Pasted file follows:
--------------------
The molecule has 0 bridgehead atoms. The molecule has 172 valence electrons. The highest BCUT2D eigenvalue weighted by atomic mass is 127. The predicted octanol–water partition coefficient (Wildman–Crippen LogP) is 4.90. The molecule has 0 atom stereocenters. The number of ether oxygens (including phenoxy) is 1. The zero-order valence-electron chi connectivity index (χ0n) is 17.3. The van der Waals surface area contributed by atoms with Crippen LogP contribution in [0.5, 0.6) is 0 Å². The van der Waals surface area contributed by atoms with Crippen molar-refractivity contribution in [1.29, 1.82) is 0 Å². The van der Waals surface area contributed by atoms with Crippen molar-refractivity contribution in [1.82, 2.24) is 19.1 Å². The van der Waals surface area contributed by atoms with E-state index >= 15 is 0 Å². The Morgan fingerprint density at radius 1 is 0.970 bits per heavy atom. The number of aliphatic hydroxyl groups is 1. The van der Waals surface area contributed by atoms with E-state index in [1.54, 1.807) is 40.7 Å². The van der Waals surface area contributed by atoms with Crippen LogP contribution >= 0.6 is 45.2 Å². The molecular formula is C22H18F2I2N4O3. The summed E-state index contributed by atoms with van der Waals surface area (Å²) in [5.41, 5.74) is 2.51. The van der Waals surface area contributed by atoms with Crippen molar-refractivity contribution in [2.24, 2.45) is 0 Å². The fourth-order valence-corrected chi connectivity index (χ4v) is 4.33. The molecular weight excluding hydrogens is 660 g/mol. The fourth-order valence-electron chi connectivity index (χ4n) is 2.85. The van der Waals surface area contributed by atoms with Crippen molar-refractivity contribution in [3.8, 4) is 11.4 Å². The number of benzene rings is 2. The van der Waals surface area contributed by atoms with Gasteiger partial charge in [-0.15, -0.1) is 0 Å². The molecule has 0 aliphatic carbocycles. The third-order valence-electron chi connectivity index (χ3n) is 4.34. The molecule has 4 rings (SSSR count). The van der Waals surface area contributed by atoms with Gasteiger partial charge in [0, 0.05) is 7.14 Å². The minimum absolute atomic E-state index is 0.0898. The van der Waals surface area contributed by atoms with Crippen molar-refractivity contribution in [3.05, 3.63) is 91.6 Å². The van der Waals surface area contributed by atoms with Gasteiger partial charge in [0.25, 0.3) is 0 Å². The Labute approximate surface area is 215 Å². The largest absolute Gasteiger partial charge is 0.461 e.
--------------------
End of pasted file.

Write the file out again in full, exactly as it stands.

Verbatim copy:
The molecule has 0 bridgehead atoms. The molecule has 172 valence electrons. The highest BCUT2D eigenvalue weighted by atomic mass is 127. The predicted octanol–water partition coefficient (Wildman–Crippen LogP) is 4.90. The molecule has 0 atom stereocenters. The number of ether oxygens (including phenoxy) is 1. The zero-order valence-electron chi connectivity index (χ0n) is 17.3. The van der Waals surface area contributed by atoms with Crippen LogP contribution in [0.5, 0.6) is 0 Å². The van der Waals surface area contributed by atoms with Crippen molar-refractivity contribution in [1.29, 1.82) is 0 Å². The van der Waals surface area contributed by atoms with Crippen molar-refractivity contribution in [1.82, 2.24) is 19.1 Å². The van der Waals surface area contributed by atoms with E-state index >= 15 is 0 Å². The Morgan fingerprint density at radius 1 is 0.970 bits per heavy atom. The number of aliphatic hydroxyl groups is 1. The van der Waals surface area contributed by atoms with E-state index in [1.54, 1.807) is 40.7 Å². The van der Waals surface area contributed by atoms with Crippen LogP contribution >= 0.6 is 45.2 Å². The molecular formula is C22H18F2I2N4O3. The summed E-state index contributed by atoms with van der Waals surface area (Å²) in [5.41, 5.74) is 2.51. The van der Waals surface area contributed by atoms with Crippen molar-refractivity contribution in [2.24, 2.45) is 0 Å². The fourth-order valence-corrected chi connectivity index (χ4v) is 4.33. The molecular weight excluding hydrogens is 660 g/mol. The fourth-order valence-electron chi connectivity index (χ4n) is 2.85. The van der Waals surface area contributed by atoms with Crippen molar-refractivity contribution in [3.8, 4) is 11.4 Å². The number of benzene rings is 2. The van der Waals surface area contributed by atoms with Gasteiger partial charge in [-0.15, -0.1) is 0 Å². The molecule has 0 aliphatic carbocycles. The third-order valence-electron chi connectivity index (χ3n) is 4.34. The molecule has 4 rings (SSSR count). The van der Waals surface area contributed by atoms with Gasteiger partial charge in [0, 0.05) is 7.14 Å². The minimum absolute atomic E-state index is 0.0898. The van der Waals surface area contributed by atoms with Crippen molar-refractivity contribution in [3.05, 3.63) is 91.6 Å². The van der Waals surface area contributed by atoms with Gasteiger partial charge in [0.25, 0.3) is 0 Å². The Labute approximate surface area is 215 Å². The largest absolute Gasteiger partial charge is 0.461 e.